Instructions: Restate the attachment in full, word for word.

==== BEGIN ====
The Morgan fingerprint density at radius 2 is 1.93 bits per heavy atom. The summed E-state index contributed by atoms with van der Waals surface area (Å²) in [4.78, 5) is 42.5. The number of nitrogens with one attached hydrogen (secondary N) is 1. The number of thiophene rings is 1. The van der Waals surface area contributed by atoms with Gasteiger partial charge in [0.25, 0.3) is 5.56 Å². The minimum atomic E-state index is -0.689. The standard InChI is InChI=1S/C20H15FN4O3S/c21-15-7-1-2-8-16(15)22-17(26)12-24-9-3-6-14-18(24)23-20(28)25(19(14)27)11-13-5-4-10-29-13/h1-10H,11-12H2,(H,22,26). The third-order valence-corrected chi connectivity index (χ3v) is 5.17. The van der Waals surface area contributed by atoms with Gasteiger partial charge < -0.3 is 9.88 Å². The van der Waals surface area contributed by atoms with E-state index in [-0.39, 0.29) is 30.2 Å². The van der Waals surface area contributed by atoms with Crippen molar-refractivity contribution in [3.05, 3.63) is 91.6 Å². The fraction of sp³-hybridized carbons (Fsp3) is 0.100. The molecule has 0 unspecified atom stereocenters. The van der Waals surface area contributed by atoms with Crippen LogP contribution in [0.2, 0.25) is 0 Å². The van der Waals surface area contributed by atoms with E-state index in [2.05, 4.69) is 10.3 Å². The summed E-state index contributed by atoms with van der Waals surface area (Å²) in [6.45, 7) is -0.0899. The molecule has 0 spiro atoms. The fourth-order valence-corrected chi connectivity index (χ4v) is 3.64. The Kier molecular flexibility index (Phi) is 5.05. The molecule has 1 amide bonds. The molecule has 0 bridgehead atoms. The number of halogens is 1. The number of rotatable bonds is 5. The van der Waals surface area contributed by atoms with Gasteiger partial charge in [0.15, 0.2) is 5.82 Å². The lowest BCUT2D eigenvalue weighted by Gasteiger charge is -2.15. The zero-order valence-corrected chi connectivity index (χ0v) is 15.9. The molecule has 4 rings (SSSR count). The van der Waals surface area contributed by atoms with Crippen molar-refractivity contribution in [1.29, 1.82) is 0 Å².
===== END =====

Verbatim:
The Morgan fingerprint density at radius 2 is 1.93 bits per heavy atom. The summed E-state index contributed by atoms with van der Waals surface area (Å²) in [4.78, 5) is 42.5. The number of nitrogens with one attached hydrogen (secondary N) is 1. The number of thiophene rings is 1. The van der Waals surface area contributed by atoms with Gasteiger partial charge in [0.25, 0.3) is 5.56 Å². The minimum atomic E-state index is -0.689. The standard InChI is InChI=1S/C20H15FN4O3S/c21-15-7-1-2-8-16(15)22-17(26)12-24-9-3-6-14-18(24)23-20(28)25(19(14)27)11-13-5-4-10-29-13/h1-10H,11-12H2,(H,22,26). The third-order valence-corrected chi connectivity index (χ3v) is 5.17. The van der Waals surface area contributed by atoms with Gasteiger partial charge < -0.3 is 9.88 Å². The van der Waals surface area contributed by atoms with E-state index in [-0.39, 0.29) is 30.2 Å². The van der Waals surface area contributed by atoms with Crippen molar-refractivity contribution in [3.05, 3.63) is 91.6 Å². The fraction of sp³-hybridized carbons (Fsp3) is 0.100. The molecule has 0 unspecified atom stereocenters. The van der Waals surface area contributed by atoms with Crippen LogP contribution in [0.2, 0.25) is 0 Å². The van der Waals surface area contributed by atoms with E-state index in [2.05, 4.69) is 10.3 Å². The summed E-state index contributed by atoms with van der Waals surface area (Å²) in [6.45, 7) is -0.0899. The molecule has 0 spiro atoms. The fourth-order valence-corrected chi connectivity index (χ4v) is 3.64. The Kier molecular flexibility index (Phi) is 5.05. The molecule has 1 amide bonds. The molecule has 0 bridgehead atoms. The number of halogens is 1. The number of rotatable bonds is 5. The van der Waals surface area contributed by atoms with Gasteiger partial charge in [0.15, 0.2) is 5.82 Å². The lowest BCUT2D eigenvalue weighted by Gasteiger charge is -2.15. The zero-order valence-corrected chi connectivity index (χ0v) is 15.9. The molecule has 4 rings (SSSR count). The van der Waals surface area contributed by atoms with Crippen molar-refractivity contribution in [1.29, 1.82) is 0 Å².